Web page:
ECC Helps Put YouthBuild Grads on the Job with LA Builder
Emerald Cities Los Angeles recently played a critical “bridging” role in the placement of La Causa YouthBuild graduates Marco Loera, 23, and Alejandro Martinez, 23, in their first construction jobs, where they earn journeyman wages totaling $47 an hour. The two work for local contractor Cal-City Construction on a Los Angeles County Community Development Commission project in southern LA County’s East Rancho Dominguez community.
Bridges Connecting to Opportunity
To create the needed bridge between YouthBuild, its national and local partner, and Cal-City, the EC Los Angeles team made sure all contracts specified Los Angeles-based YouthBuild programs to provide pre-apprenticeship training. This reinforced to the contractor that YouthBuild is a source for well-trained, enthusiastic youth who are seeking a career in construction. But targeted hiring goals also require a committed team to make the hiring connections.
“Proactive compliance is an essential component of a ready pipeline. On-going and positive connections to employers are an indispensible part of the monitoring, hiring and compliance process,” said Emerald Cities Collaborative national President and CEO Denise Fairchild.
High Praise After Just One Week
It took only one week of work for Cal-City Construction Superintendent John Seo to say he hoped to rehire Loera and Martinez when more work became available. He praised both their skills and work ethic, reported Anabel Barragan, director of construction relations for SGI Construction Management, a firm that manages projects for public agencies across California.
And now that work on the East Rancho Dominguez project has escalated, Marco and Alejandro are on the jobsite again, earning journeyman wages and furthering their careers in construction.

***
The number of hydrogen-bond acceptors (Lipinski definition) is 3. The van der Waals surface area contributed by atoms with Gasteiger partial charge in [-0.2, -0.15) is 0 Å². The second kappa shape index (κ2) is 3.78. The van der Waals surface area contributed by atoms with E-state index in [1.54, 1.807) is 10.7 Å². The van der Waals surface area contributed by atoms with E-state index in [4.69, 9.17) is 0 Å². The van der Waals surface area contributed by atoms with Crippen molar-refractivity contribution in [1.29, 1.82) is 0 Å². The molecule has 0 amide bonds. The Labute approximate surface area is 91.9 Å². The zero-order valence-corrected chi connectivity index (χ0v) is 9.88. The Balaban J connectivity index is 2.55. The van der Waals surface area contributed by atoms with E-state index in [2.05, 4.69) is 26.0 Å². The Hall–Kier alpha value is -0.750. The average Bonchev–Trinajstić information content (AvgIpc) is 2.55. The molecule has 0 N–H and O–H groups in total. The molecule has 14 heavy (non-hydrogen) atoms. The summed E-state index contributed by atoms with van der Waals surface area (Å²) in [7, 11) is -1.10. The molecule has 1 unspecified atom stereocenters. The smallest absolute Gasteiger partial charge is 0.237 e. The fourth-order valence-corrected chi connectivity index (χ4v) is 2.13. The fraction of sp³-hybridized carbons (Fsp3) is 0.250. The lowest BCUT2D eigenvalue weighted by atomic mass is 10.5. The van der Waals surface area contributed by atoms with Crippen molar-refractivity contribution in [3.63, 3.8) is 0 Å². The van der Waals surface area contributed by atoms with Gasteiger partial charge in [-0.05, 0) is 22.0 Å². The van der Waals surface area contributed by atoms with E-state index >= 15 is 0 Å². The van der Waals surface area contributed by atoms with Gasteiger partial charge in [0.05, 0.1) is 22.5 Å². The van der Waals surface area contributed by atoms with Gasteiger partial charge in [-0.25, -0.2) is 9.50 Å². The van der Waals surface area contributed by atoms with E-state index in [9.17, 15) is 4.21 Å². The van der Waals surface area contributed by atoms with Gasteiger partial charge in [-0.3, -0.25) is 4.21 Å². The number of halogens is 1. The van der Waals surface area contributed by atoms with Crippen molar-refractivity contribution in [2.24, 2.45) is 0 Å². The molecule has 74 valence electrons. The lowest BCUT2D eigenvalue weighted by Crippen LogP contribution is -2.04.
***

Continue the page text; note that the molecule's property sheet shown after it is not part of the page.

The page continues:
“This is fantastic!” declared Daryl Wright, vice president for career development at parent organization YouthBuild U.S.A. “This is a promising result for the YouthBuild-Emerald Cities partnership and a testament to Marco and Alex’s hard work.”
Agreements for Local, Disadvantaged Hires
The East Rancho Dominguez Recreation and Senior Center Project includes space for a senior center and will add approximately 4,100 square feet to the existing 17,000-square-foot recreation center. The project also includes remodeling, addition of a courtyard and expansion of the parking lot.
EC Los Angeles Director Veronica Soto noted that the project, which is in LA County Supervisor Mark Ridley Thomas's district, requires that at least 30 percent of all project hours be performed by local workers and 10 percent by disadvantaged local workers.
“This is what is possible when the right contract provisions and oversight are applied to a public works project,” Soto said.
Young Workers’Lives Transformed
Alejandro graduated from LA Causa YouthBuild in June 2014. His goal is to become a highly skilled union carpenter, but that came only after a few years of personal challenges. While participating in Los Angeles County Sheriff’s Department recreational programs during his younger years, peer pressure led him to bounce around among four traditional and alternative high schools and ultimately dropped out.
He then spent two years in prison, which he views as a costly lesson learned. His sights are now on passing the California High School Exit Exam to secure the high diploma he earned at the LA Causa charter high school.